Meet the runner and author - Alex Hutchinson
Alex writes for Outside magazine and has recently published ENDURE: Mind, Body, and the Curiously Elastic Limits of Human Performance. He is an award winning writer and a previous runner for the Canadian National team. I got in touch with Alex after reading Endure - easily one of the best books I've read during lockdown - to ask him some questions about his running and life. You can find him @sweatscience on Twitter. He also has a fantastic newsletter which you can subscribe to via the website http://www.outsideonline.com/sweatscience.
If you live locally you can buy Endure from this amazing bookshop in Winchester, UK- https://www.pgwells.co.uk. If you don't then please support you local, independent bookshops.
Tell me a bit about yourself - where you live, what you do for work, family, pets etc.
I’m a science journalist, living in Toronto, Canada, which is where I was born and grew up. I mostly write about the science of running and other endurance sports, for Outside and other publications. My wife and I have two girls, currently ages 4 and 6, who keep us pretty busy.
Do you have a coach? Or someone that advises you on training?
These days I mostly guide my own training. I’m still good friends with my old coach Ross Ristuccia, and occasionally do some workouts with some of his runners. I’ve been lucky enough to run with several really excellent coaches over the years, and have learned a lot from all of them.
How did you get into running?
I was running cross-country at school as early as grade three (that’s around 8 years old), and joined a track club in high school when I decided to start training more seriously. Running was pretty much the top priority in my life in my late teens through my early and mid 20s, competing as a 1,500 and 5,000-metre runner on the track. These days, my relationship with running is much mellower.
What does a typical training week look like? Has this changed over the years? Do you do any strength and conditioning, yoga or pilates type work?
These days I typically run 6 days a week, including one tempo run (usually around 5K) and one or two interval or hills workouts. The other runs depend on how much time I can squeeze in, and might by anywhere from 15 minutes to an hour. This is a lot less than I did in my 20s, when I ran 70 to 75 miles a week including a lot of very hard workouts. I try to do some bodyweight strength training a few times a week, though I don’t always manage to live up to that goal.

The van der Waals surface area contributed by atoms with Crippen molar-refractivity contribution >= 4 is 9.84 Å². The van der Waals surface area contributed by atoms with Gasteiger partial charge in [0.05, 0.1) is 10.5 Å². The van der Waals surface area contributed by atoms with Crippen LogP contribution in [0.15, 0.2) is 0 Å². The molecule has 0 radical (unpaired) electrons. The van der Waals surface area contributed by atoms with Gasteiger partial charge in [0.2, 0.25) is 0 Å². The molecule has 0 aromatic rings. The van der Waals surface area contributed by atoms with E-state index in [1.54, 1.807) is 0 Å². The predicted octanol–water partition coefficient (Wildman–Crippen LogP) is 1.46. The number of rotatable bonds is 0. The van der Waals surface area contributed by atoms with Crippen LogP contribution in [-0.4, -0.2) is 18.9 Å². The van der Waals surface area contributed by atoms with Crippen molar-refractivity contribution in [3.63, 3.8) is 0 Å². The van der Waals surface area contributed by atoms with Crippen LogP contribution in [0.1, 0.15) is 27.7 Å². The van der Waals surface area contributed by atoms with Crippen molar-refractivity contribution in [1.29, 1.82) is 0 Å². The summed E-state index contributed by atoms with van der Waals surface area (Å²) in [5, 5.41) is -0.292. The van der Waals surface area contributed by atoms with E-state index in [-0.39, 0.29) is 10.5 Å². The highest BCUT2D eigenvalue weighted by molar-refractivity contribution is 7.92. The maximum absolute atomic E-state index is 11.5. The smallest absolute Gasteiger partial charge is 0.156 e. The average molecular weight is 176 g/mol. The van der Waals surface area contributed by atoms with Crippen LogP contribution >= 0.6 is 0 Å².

Do you follow a specific diet? Take any supplements/vitamins?
I don’t have any particular diet and enjoy eating pretty much everything, but I try to emphasize as much vegetables and fruit as I can, fish once or twice a week, and so on. I guess you could call that a Mediterranean approach, broadly speaking. The only supplement I take is occasional vitamin D in the winter. I’m not convinced it’s useful, but the research leaves open the possibility that it might be. My take on the research is that most other supplements are either useless or outright harmful.
Favourite location to run and why? What has been your running highlight?
I always love the rare occasions when I get a chance to run in the mountains, but my favourite place is probably along the Humber River starting a block from where I live in Toronto. This is the neighbourhood where I grew up, so I’ve been running here ever since I started, and it’s a remarkably beautiful and peaceful oasis in a city of more than 4 million people. I’m super-lucky to live so close to it.
Favourite domestic and international races?
There’s a local 8K in High Park called the Spring Run-Off – that’s been my main fixture in recent years, as it is for a lot of people in Toronto. For sheer adrenaline, the most exciting international races I ever participated in were the World Cross-Country Championships. There is no scene more chaotic and exciting than the opening half-mile of that race, because hundreds of similarly matched runners are battling to get position before the course narrows down.
Best performance and why?